#1
It only recently struck me - after playing a show along with a guitarist that felt he needed an effects loop to play where no amp had one - that a reverb tank and effects loop are somewhat similar, from what I understand. A signal goes out from the amp, sends it to a "processor" (or reverb tank), then returns it to the circuit.

Now, I'm almost sure that it's possible to convert a reverb tank into - and to mechanically add - an effects loop, but is it possible that by only reconnecting cables, you can create an effects loop?

Would the signal levels be correct? Do they differ from amp to amp? Will it be a serial loop?

I searched Google and UG for this and found no similar threads or information for this - but I may not have gone through thoroughly enough.
#2
that's an interesting idea! I'm not sure if what I say is going to be correct, but still.

I think that first of all when the cables go to the reverb tank, it's already a processed signal that's sent to the tank ready to get the reverb on. (idk if that makes sense really )
another thing is that it'd always be a series FX loop. I dont know if the signal that's sent to and from the tank is going to be workable for external pedals. You'd also get teh knob for reverb to act as a level knob.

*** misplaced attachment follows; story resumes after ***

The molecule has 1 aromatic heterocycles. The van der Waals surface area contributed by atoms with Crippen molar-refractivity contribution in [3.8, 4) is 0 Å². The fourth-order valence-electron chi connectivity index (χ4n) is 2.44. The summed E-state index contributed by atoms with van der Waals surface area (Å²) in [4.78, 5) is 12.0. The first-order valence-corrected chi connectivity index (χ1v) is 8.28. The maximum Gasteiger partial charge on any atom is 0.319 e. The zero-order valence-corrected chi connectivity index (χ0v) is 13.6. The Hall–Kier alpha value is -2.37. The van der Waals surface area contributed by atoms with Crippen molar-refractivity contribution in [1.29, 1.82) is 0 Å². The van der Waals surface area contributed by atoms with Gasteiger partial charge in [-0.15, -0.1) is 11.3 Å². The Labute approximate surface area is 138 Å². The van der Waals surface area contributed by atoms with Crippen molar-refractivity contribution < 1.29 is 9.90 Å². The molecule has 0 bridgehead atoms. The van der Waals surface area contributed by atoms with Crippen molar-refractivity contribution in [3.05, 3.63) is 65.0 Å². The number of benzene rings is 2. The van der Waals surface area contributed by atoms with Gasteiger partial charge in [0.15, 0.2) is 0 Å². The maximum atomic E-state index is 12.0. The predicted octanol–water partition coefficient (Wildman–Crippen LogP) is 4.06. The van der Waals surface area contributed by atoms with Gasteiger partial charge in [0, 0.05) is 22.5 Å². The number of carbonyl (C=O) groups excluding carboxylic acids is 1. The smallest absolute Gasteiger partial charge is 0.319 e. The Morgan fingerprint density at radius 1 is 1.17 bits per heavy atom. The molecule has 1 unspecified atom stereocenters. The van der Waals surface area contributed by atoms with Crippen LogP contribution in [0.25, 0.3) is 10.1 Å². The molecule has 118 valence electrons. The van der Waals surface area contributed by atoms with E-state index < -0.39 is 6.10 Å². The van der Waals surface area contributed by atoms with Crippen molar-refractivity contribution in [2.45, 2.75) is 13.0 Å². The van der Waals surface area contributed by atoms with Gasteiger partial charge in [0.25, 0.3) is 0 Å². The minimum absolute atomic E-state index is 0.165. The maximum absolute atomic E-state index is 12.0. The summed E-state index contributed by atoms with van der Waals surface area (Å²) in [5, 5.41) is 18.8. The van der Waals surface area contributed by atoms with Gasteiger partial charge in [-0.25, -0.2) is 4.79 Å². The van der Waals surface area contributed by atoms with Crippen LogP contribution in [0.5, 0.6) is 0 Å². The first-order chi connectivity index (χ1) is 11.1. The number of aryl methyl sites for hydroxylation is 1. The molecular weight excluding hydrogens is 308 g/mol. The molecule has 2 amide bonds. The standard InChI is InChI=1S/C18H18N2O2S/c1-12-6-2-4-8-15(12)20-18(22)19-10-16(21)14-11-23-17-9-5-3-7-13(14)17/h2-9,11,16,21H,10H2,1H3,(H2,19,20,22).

#3
An effects loop is a partition between the pre-amp and the power-amp of the amplifier. This partition allows you to put your effects in, after the amplifier has done the majority of the "shaping" of your sound. This is why some people prefer to use some effects such as reverb and delay in the effects loop.

If the reverb tank is wired between the pre-amp and the power-amp, then essentially it is your "flag" showing you where this point is. If it is not, I have no idea what would happen if you started putting your pedals there. If you want to mod an amp to put an FX loop in, it is to my knowledge that you simply have to cut the wire/pcb trail where the pre amp meets the power amp, wire 1/4" jacks to these cut ends of cable, creating a loop for pedals to go into. However, this may be a fairly primitive way of doing such a thing, and may not take into account any noise or degradation of the amplifier's sound by making a cut in this place in the circuit.
Quote by WtrPlyr
Quote by alans056
Maybe the price tag is clouding your judgment ?
yeah probably. Or the circuits.
#4
Take a look at this:
Mojotone Effects Loop

It's a ready made PCB with basically the whole effects loop circuit ready to be wired in to the amp. Instructions are on the page as well.
#5
I actually already considered doing this with my princeton reverb as it doesnt have an effects loop, but after pondering and having someone explain to me exactly whats going on with the reverb channel it would work but it won't sound very good because with the way a reverb opperates it sorta mixs reverb and un altered sound so if you put like a distortion circuit in where the reverb is you'll have a clean sound and a distorted sound on top of each other and im guessing that will not be very pleasent.